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Fair competition in aviation market could benefit Vietnam’s aviation sector

 VietNamNet Bridge - Low-cost carriers dominate the aviation industry in Southeast Asia, such as in Malaysia and Singapore, but the playing field is still not level for budget airlines in Vietnam.

VietNamNet Bridge - Low-cost carriers dominate the aviation industry in Southeast Asia, such as in Malaysia and Singapore, but the playing field is still not level for budget airlines in Vietnam.


When former Singaporean Prime Minister Lee Kuan Yew paid a visit to Vietnam recently, many Vietnamese people were taken aback when he flew on Tiger Air, a low-cost airline, rather than the national carrier Singapore Airlines.

In less developed aviation markets, people tend to see budget airlines as less prestigious than traditional carriers, but Lee Kuan Yew chose an airline that focuses on offering customers efficient services and low-cost fares.

But what better way could there be to promote a private carrier, not to mention encourage his peers and nation’s citizens to choose budget carriers, than by traveling by air?

The former Singaporean PM is not alone in making this choice. Even the billionaire owner of IKEA, Mr. Ingvar Kamprad, often flies with low-cost carriers. Pope Francis - in a bid to implement a more frugal approach to the Vatican’s affairs - has also been known to demand his bishops fly to Rome on a budget airline.

Low-cost carriers currently dominate traditional airlines in developed markets. Within Southeast Asia, low-cost carriers such as Lion Air (Indonesia), Air Asia (Malaysia), Nok Air (Thailand) and Tiger Air (Singapore) operate up to thousands of aircraft, accounting for 65-70% of market share in domestic markets.

As private airlines, low-cost carriers everywhere operate under completely transparent supervision while contributing high levels of tax to their home country’s state coffers. It’s worth underlining that privately owned airlines will operate by using market capital rather than state funding.

In Vietnam, the market share of budget airlines is at just over 30 percent. The irony is that Vietnam has a much lower per capita income but Vietnamese on average still tend to spend more on airfare compared to neighboring countries.

However, industry observers have noted that a lack of fair competition and transparency is currently limiting the growth of low-cost carriers in Vietnam.

As the national carrier, Vietnam Airlines has enjoyed little by way of significant competition in recent years and still benefits from plenty of preferential treatment. For example, the airline enjoys superior airport facilities and runway priority nationwide.

This would be a disadvantage for any airline trying to compete. The national carrier is notably also a shareholder in companies such as Petrolimex, VAECO, Noi Bai catering services, Tiags, Niags and others, all of which provide ground-handling services to airlines.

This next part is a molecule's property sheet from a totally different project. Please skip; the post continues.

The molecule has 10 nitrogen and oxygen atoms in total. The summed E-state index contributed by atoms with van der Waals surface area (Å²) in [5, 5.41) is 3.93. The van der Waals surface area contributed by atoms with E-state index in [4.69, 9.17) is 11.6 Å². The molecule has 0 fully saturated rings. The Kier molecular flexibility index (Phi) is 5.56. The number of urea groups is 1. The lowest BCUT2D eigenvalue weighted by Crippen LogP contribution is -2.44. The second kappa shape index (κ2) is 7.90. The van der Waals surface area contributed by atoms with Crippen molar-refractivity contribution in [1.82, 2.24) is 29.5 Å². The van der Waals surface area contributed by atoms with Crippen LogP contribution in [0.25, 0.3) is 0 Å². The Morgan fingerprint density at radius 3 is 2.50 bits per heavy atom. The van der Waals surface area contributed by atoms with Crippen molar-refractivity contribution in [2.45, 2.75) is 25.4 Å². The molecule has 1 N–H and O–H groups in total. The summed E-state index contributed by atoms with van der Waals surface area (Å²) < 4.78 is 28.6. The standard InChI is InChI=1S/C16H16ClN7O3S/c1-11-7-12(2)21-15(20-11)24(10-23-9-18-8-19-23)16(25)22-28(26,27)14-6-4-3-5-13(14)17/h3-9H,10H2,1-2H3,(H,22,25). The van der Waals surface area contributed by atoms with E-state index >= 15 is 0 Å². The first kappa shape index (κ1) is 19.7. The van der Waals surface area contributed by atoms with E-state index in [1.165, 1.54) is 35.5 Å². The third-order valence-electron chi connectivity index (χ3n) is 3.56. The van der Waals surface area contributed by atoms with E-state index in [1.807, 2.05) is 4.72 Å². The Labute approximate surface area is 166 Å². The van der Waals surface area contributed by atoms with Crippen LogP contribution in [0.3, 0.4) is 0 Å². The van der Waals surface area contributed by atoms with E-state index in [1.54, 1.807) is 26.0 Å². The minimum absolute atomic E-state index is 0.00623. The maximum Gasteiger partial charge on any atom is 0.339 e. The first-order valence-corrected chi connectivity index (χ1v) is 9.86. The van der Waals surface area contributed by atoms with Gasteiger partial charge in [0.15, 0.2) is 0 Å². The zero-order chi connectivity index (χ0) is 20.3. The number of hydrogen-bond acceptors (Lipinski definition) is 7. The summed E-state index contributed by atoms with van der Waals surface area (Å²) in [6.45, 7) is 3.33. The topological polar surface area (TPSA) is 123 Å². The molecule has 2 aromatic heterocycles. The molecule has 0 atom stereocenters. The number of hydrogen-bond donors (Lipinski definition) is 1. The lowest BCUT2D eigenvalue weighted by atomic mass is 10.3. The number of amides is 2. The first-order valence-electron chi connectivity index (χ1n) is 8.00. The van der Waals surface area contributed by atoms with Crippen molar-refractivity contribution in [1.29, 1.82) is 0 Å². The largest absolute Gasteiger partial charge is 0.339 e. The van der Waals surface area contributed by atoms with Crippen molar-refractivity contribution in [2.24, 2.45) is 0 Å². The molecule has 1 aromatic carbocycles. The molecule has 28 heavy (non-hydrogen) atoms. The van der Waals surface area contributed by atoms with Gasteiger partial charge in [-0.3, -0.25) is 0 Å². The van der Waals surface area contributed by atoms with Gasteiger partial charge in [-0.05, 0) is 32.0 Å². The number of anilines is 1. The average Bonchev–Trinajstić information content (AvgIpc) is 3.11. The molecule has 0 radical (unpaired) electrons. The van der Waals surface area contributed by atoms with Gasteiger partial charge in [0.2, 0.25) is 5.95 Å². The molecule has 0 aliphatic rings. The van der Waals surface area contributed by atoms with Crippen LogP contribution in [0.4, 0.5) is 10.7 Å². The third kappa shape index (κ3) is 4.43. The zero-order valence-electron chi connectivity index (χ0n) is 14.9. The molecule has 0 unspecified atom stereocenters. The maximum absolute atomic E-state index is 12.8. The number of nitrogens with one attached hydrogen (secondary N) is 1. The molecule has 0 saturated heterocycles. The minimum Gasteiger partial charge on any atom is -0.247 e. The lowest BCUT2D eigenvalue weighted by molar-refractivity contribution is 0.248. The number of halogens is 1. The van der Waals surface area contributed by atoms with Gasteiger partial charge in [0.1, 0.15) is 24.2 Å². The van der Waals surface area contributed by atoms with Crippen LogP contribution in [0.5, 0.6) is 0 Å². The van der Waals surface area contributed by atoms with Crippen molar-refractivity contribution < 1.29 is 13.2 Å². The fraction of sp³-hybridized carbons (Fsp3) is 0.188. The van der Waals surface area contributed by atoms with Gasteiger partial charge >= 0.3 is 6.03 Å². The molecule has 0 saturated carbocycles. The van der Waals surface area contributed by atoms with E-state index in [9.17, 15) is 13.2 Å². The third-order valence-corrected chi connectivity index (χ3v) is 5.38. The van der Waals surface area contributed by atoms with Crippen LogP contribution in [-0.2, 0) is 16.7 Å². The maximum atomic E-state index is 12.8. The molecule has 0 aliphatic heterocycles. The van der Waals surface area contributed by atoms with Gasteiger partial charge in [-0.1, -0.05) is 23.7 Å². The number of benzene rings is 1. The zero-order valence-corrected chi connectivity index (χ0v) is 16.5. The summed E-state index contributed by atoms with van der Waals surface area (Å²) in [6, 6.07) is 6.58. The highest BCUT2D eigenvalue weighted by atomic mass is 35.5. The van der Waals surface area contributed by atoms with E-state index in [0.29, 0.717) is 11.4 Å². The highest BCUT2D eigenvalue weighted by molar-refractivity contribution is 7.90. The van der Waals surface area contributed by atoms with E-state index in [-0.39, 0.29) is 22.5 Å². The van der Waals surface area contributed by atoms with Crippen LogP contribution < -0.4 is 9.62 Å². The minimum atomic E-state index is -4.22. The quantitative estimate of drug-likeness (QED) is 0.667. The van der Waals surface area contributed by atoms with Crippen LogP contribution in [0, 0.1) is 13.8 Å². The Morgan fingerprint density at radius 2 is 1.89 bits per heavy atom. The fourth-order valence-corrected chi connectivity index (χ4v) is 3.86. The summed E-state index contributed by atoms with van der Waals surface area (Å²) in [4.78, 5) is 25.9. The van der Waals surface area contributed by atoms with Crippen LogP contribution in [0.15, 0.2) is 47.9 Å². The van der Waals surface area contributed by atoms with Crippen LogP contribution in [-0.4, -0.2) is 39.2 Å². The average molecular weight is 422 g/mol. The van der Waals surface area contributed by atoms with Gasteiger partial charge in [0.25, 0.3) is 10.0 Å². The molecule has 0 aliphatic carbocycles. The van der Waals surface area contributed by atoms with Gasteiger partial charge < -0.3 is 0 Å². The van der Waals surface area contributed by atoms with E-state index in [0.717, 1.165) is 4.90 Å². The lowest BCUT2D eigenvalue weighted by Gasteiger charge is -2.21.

However, the rise of privately-owned, low-cost carriers such as VietJet and Jet Star (a joint venture between Jet Star and Vietnam Airlines) has signaled the arrival of a new era for the aviation industry at home and their exponential growth is placing pressure on authorities to level the playing field for all carriers operating in Vietnam.

VietJet, the only wholly privately owned airline, which operates both domestic and international flights, is now the country’s fastest growing airline.

Where other privately owned airlines, such as Air Mekong, Trai Thien Air Cargo, Indochina Airlines, and Blue Sky Airway, have failed, VietJet has gained a strong foothold in the market helping to diversify air travel and boost domestic tourism.

Over the last year, the ratio of domestic air travelers accounted for 21.5 percent compared to the previous year. In the first quarter of 2014, the relevant number has increased by 21 percent in comparison to the same period of last year.

It is estimated that Vietnamese air travelers could collectively save VND9 trillion (over US$428 million) this year by using budget airlines, if each traveler saved on average VND500,000 ($25) per flight.

Whether a person is traveling for business, pleasure or for affairs of the State, this is significant. With more people cutting their transport costs, small businesses will benefit from consumers’ extra spending power, and more businesses across all industries will benefit from extra investment. And the government will be able to reduce its own expenditures.

Elsewhere, the market clearly shows low-cost carriers have become the airlines of choice. Air Asia, the largest privately owned airline in Asia with over 12 years of market experience, currently operates an extensive flight network across the region, flying more than 220 million passengers with a fleet of over 100 Airbus aircraft A320. The airline earned US$400 million in profit last year alone.

Finishing the fiscal year of 2013, RyanAir (Europe) achieved a turnover of nearly $800 million. Southwest Airlines (USA) and Jetstar (Australia) also earned good profits and contributed more tax to their home states than traditional airlines.

In Vietnam, for now, budget airlines remain hindered by a lack of fair competition and transparency but it’s clear that the country would benefit as a whole by leveling the playing field so the aviation industry can reach new heights.



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